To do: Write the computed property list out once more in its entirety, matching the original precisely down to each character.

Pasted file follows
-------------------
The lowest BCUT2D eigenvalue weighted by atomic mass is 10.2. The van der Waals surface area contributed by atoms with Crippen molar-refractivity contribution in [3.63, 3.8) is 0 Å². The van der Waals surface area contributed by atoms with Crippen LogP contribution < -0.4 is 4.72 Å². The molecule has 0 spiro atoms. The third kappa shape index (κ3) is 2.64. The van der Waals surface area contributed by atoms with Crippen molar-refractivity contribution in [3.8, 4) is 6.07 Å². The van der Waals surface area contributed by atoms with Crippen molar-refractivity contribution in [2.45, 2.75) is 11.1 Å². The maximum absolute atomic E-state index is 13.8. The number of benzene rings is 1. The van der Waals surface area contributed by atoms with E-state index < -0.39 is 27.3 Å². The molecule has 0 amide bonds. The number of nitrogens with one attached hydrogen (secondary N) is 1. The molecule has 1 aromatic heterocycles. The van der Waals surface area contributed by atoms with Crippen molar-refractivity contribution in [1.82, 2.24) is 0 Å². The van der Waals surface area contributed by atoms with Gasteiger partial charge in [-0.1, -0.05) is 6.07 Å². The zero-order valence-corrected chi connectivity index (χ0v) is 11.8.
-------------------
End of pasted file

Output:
The lowest BCUT2D eigenvalue weighted by atomic mass is 10.2. The van der Waals surface area contributed by atoms with Crippen molar-refractivity contribution in [3.63, 3.8) is 0 Å². The van der Waals surface area contributed by atoms with Crippen LogP contribution < -0.4 is 4.72 Å². The molecule has 0 spiro atoms. The third kappa shape index (κ3) is 2.64. The van der Waals surface area contributed by atoms with Crippen molar-refractivity contribution in [3.8, 4) is 6.07 Å². The van der Waals surface area contributed by atoms with Crippen molar-refractivity contribution in [2.45, 2.75) is 11.1 Å². The maximum absolute atomic E-state index is 13.8. The number of benzene rings is 1. The van der Waals surface area contributed by atoms with E-state index < -0.39 is 27.3 Å². The molecule has 0 amide bonds. The number of nitrogens with one attached hydrogen (secondary N) is 1. The molecule has 1 aromatic heterocycles. The van der Waals surface area contributed by atoms with Crippen molar-refractivity contribution in [1.82, 2.24) is 0 Å². The van der Waals surface area contributed by atoms with Gasteiger partial charge in [-0.1, -0.05) is 6.07 Å². The zero-order valence-corrected chi connectivity index (χ0v) is 11.8.